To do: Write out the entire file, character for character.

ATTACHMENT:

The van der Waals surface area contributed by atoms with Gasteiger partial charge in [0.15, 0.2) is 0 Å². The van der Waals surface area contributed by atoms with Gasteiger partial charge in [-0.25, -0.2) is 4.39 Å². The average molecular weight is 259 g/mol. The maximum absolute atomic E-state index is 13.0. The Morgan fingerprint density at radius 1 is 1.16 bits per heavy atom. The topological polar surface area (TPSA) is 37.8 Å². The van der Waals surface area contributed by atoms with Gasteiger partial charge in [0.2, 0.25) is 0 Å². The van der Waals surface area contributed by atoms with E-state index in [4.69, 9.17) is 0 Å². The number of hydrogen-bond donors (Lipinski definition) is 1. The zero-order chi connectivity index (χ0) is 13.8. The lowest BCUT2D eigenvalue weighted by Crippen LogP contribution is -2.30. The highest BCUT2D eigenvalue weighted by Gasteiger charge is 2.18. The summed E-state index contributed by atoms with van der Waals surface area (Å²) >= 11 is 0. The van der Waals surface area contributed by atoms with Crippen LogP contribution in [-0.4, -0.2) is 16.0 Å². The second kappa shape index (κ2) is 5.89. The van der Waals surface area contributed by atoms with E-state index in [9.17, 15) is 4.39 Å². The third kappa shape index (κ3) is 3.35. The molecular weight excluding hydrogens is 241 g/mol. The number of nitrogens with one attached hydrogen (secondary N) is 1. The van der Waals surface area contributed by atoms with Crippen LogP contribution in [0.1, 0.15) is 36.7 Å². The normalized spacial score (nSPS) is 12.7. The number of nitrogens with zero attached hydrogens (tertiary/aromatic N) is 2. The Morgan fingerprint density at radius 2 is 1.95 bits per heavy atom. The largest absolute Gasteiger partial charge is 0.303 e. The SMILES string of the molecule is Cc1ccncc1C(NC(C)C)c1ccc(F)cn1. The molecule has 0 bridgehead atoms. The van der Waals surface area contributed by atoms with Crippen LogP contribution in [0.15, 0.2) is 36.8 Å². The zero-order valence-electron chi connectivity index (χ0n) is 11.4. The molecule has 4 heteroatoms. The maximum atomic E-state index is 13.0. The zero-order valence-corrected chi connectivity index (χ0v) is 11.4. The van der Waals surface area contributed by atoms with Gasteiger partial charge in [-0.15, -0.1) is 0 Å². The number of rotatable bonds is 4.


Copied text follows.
The van der Waals surface area contributed by atoms with Gasteiger partial charge in [0.15, 0.2) is 0 Å². The van der Waals surface area contributed by atoms with Gasteiger partial charge in [-0.25, -0.2) is 4.39 Å². The average molecular weight is 259 g/mol. The maximum absolute atomic E-state index is 13.0. The Morgan fingerprint density at radius 1 is 1.16 bits per heavy atom. The topological polar surface area (TPSA) is 37.8 Å². The van der Waals surface area contributed by atoms with Gasteiger partial charge in [0.2, 0.25) is 0 Å². The van der Waals surface area contributed by atoms with E-state index in [4.69, 9.17) is 0 Å². The number of hydrogen-bond donors (Lipinski definition) is 1. The zero-order chi connectivity index (χ0) is 13.8. The lowest BCUT2D eigenvalue weighted by Crippen LogP contribution is -2.30. The highest BCUT2D eigenvalue weighted by Gasteiger charge is 2.18. The summed E-state index contributed by atoms with van der Waals surface area (Å²) >= 11 is 0. The van der Waals surface area contributed by atoms with Crippen LogP contribution in [-0.4, -0.2) is 16.0 Å². The second kappa shape index (κ2) is 5.89. The van der Waals surface area contributed by atoms with E-state index in [9.17, 15) is 4.39 Å². The third kappa shape index (κ3) is 3.35. The molecular weight excluding hydrogens is 241 g/mol. The number of nitrogens with one attached hydrogen (secondary N) is 1. The van der Waals surface area contributed by atoms with Crippen LogP contribution in [0.1, 0.15) is 36.7 Å². The normalized spacial score (nSPS) is 12.7. The number of nitrogens with zero attached hydrogens (tertiary/aromatic N) is 2. The Morgan fingerprint density at radius 2 is 1.95 bits per heavy atom. The largest absolute Gasteiger partial charge is 0.303 e. The SMILES string of the molecule is Cc1ccncc1C(NC(C)C)c1ccc(F)cn1. The molecule has 0 bridgehead atoms. The van der Waals surface area contributed by atoms with Crippen LogP contribution in [0.15, 0.2) is 36.8 Å². The zero-order valence-electron chi connectivity index (χ0n) is 11.4. The molecule has 4 heteroatoms. The maximum atomic E-state index is 13.0. The zero-order valence-corrected chi connectivity index (χ0v) is 11.4. The van der Waals surface area contributed by atoms with Gasteiger partial charge in [-0.15, -0.1) is 0 Å². The number of rotatable bonds is 4.